5. Who in this organization depends on me for what information? “Each person’s list will always include superiors and subordinates,” Drucker wrote in a 1988 Harvard Business Review essay called “The Coming of the New Organization.” “But the most important names on it will be those of colleagues, people with whom one’s primary relationship is coordination.” This notion rings even more true now, as traditional command-and-control structures slowly give way to more fluid and flexible arrangements at a growing number of enterprises. Asking this question—and making sure that the information you deliver to your peers comes in the right form and at the right time—is a central part of what Drucker termed taking “information responsibility.” After determining who depends on you for information, the follow-up question is also crucial: And on whom, in turn, do I depend?
6. What would happen if this were not done at all? There’s never been a more apt moment to ask this question, what with every manager these days struggling to preserve his or her most precious resource—time. In his 1967 classic The Effective Executive, Drucker recommended that everyone keep a detailed time log, tracking how minutes and hours are actually spent. Mark down events as they occur; don’t rely on your memory. After three or four weeks, analyze what you’ve recorded and ask what the result would be if a certain activity weren’t undertaken in the first place. “If the answer is nothing would happen,” Drucker wrote, “then obviously the conclusion is to stop doing it. It is amazing how many things busy people are doing that never will be missed.”
From HBR.org & Rick Wartzman
Wokingham has been named technology capital of the UK. A wealth of multi-national business parks has made Wokingham borough the country’s technology hotspot.
The borough has more than five times the national average proportion of jobs in the tech sector, according to figures from the Tech Monitor UK report issued last week.
Bracknell was listed 13th in the breakdown, five places behind Reading in eighth.
The triumph has been celebrated as the realisation of Wokingham Borough Council’s vision to be a ‘great place to live, an even better place to do business’.
Councillor Rob Stanton, the council’s deputy leader, said: “This is great news for the borough, because the technology and knowledge- based sectors are the most important sectors for the UK’s economic future and we are leading in them.“ The tech sector has consistently outpaced all other sectors during the past 10 years for job creation and output growth.
It is also the most confident sector and business confidence is vital as we come out of recession. “We have consistently said that Wokingham borough must punch above its weight and this is a great example of us doing so. We are not complacent and don’t take our advantages for granted, which is why we are working in the Thames Valley Berkshire Local Enterprise Partnership to ensure we maintain our competitive edge and enhance our reputation as a place to do business even further.”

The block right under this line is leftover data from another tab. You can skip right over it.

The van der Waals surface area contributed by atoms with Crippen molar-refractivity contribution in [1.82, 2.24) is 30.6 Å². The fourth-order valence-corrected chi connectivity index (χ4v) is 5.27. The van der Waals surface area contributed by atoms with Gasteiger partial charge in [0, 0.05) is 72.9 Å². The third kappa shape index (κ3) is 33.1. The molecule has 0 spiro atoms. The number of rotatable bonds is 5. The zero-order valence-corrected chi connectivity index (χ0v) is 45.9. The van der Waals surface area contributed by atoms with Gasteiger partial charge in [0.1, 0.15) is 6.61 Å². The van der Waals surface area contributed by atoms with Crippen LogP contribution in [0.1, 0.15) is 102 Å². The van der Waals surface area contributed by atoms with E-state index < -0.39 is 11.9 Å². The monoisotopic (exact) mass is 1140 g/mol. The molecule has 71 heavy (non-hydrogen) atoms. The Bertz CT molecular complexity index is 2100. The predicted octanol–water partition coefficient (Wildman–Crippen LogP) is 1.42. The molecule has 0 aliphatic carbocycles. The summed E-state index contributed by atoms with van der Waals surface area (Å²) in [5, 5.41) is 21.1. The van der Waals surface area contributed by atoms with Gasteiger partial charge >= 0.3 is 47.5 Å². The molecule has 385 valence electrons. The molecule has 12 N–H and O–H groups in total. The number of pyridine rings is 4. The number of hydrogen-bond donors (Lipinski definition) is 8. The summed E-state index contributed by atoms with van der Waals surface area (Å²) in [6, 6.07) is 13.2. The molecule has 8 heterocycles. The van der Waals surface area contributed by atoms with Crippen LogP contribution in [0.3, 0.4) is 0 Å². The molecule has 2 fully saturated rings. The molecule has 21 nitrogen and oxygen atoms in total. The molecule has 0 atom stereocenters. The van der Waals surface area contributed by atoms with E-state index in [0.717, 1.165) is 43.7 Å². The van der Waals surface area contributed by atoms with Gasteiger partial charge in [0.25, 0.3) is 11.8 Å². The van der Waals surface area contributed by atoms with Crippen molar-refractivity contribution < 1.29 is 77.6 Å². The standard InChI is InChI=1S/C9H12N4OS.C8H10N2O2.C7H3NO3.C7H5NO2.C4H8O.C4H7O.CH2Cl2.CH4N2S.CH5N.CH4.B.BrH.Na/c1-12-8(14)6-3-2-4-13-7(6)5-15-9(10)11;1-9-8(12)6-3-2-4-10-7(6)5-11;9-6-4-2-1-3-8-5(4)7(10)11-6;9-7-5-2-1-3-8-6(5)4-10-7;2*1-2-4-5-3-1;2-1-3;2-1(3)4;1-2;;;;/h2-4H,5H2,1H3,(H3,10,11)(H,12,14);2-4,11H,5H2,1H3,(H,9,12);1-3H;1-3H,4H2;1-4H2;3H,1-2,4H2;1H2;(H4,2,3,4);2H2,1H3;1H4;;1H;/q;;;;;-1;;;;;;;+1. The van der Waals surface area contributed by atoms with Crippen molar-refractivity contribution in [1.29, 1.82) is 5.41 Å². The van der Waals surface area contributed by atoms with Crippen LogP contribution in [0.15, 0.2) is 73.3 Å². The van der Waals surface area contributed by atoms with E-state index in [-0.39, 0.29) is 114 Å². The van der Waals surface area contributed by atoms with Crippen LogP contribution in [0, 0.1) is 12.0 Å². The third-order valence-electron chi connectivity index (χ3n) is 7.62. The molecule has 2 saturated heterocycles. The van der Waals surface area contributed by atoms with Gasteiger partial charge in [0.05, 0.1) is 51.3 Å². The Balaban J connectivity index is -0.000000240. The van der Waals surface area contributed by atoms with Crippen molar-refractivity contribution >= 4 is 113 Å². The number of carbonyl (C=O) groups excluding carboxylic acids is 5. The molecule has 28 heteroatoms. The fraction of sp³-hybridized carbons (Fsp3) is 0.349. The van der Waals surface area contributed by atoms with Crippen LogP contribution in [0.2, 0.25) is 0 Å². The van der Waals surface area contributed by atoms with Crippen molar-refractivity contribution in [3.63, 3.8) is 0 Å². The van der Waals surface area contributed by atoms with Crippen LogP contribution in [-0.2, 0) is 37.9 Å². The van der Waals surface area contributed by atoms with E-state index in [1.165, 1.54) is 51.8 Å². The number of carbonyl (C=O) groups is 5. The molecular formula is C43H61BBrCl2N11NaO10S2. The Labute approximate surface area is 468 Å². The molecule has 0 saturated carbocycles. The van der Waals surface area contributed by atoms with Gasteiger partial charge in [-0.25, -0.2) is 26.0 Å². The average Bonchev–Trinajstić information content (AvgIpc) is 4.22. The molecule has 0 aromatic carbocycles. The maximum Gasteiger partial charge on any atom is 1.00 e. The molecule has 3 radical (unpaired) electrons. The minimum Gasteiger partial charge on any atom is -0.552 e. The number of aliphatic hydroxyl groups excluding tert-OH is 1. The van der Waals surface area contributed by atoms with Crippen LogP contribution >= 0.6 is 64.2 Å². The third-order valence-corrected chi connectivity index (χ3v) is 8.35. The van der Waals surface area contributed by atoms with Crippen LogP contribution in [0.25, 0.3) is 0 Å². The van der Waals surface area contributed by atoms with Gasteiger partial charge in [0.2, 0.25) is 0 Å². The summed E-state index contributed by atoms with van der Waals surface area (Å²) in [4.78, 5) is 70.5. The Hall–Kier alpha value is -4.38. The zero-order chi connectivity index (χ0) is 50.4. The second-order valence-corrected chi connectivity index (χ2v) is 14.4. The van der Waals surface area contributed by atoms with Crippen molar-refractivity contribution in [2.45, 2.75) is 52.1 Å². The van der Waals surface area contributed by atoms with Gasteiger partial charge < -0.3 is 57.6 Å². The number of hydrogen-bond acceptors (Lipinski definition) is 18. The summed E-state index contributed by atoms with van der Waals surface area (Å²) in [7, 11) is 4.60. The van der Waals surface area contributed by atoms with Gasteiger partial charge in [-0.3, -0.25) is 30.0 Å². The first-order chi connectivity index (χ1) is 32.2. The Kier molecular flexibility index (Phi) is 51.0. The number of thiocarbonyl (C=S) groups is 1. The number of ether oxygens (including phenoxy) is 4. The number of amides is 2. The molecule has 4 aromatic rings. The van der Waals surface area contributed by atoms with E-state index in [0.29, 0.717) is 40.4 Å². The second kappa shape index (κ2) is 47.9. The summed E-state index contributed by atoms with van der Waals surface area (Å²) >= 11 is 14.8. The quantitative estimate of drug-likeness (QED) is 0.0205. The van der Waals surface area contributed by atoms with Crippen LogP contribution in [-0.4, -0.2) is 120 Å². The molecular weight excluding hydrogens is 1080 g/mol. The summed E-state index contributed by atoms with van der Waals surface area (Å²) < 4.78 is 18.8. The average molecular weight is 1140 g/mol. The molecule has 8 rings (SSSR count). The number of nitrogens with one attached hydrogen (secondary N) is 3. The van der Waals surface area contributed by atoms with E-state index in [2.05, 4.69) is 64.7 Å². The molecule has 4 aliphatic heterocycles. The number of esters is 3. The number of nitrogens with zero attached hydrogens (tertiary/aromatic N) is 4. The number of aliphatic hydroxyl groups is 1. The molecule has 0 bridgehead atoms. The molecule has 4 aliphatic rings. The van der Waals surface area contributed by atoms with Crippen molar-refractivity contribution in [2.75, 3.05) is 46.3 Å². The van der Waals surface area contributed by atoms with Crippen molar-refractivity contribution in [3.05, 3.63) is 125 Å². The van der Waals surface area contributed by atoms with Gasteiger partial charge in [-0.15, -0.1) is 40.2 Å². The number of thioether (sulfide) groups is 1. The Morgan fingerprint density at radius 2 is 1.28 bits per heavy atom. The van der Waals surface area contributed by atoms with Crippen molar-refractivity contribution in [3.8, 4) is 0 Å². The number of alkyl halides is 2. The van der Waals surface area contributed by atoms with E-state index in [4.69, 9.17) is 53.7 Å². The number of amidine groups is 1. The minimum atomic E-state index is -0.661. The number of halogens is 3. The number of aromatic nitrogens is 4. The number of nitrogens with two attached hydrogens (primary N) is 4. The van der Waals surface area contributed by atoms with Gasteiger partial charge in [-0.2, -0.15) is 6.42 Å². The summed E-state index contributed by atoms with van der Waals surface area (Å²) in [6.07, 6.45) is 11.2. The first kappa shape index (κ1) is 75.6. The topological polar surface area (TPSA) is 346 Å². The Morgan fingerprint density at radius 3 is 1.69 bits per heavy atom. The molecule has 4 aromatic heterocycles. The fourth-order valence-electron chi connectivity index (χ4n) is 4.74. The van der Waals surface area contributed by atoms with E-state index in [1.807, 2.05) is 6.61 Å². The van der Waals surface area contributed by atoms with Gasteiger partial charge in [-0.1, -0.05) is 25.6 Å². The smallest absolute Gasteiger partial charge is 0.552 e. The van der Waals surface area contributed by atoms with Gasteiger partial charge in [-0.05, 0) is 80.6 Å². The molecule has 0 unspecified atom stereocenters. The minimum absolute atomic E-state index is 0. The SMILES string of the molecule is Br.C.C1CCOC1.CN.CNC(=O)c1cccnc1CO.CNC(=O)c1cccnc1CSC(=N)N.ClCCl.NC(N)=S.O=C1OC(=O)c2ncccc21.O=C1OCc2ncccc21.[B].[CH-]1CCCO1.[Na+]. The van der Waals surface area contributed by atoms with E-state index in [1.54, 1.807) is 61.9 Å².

Wokingham borough is home to companies including Microsoft, BG Group, ING Direct and Oracle and boasts Winnersh Business Park, Thames Valley Business Park, Suttons Business Park and Green Park.
The Thames Valley Berkshire Local Enterprise Partnership (LEP) is a partnership between businesses and councils that helps set regional economic priorities and leads growth across the six Berkshire unitary authorities.
Steve Lamb, chair for Thames Valley Berkshire LEP, said: “It is evident from the report Thames Valley Berkshire is rich in creative enterprise, and it is the LEP’s objective to support this dynamic and evolving industry. Known as the Silicon Valley of Europe, we live and work in a world class business location, with huge specialisms in digital and tech innovation.”
Cllr Paul Bettison, leader of Bracknell Forest Council, is pleased to see the borough ranked so highly in the report and says he is a little surprised it wasn’t placed even higher.He said: “We have 37 multi-national headquarters in Bracknell Forest and all but three are to do with IT. PWhether we are first or 101st, the important thing is we generate a steady supply of high quality employment – and we do.”
IF you can keep your head when all about you
Are losing theirs and blaming it on you,
If you can trust yourself when all men doubt you,
But make allowance for their doubting too;
If you can wait and not be tired by waiting,
Or being lied about, don’t deal in lies,
Or being hated, don’t give way to hating,
And yet don’t look too good, nor talk too wise:
If you can dream – and not make dreams your master;
If you can think – and not make thoughts your aim;
If you can meet with Triumph and Disaster
And treat those two impostors just the same;
If you can bear to hear the truth you’ve spoken
Twisted by knaves to make a trap for fools,
Or watch the things you gave your life to, broken,
And stoop and build ‘em up with worn-out tools:
If you can make one heap of all your winnings
And risk it on one turn of pitch-and-toss,
And lose, and start again at your beginnings
And never breathe a word about your loss;
If you can force your heart and nerve and sinew
To serve your turn long after they are gone,
And so hold on when there is nothing in you
Except the Will which says to them: ‘Hold on!’
If you can talk with crowds and keep your virtue,
Or walk with Kings – nor lose the common touch,
If neither foes nor loving friends can hurt you,
If all men count with you, but none too much;
If you can fill the unforgiving minute
With sixty seconds’ worth of distance run,
Yours is the Earth and everything that’s in it,
And – which is more – you’ll be a Man, my son!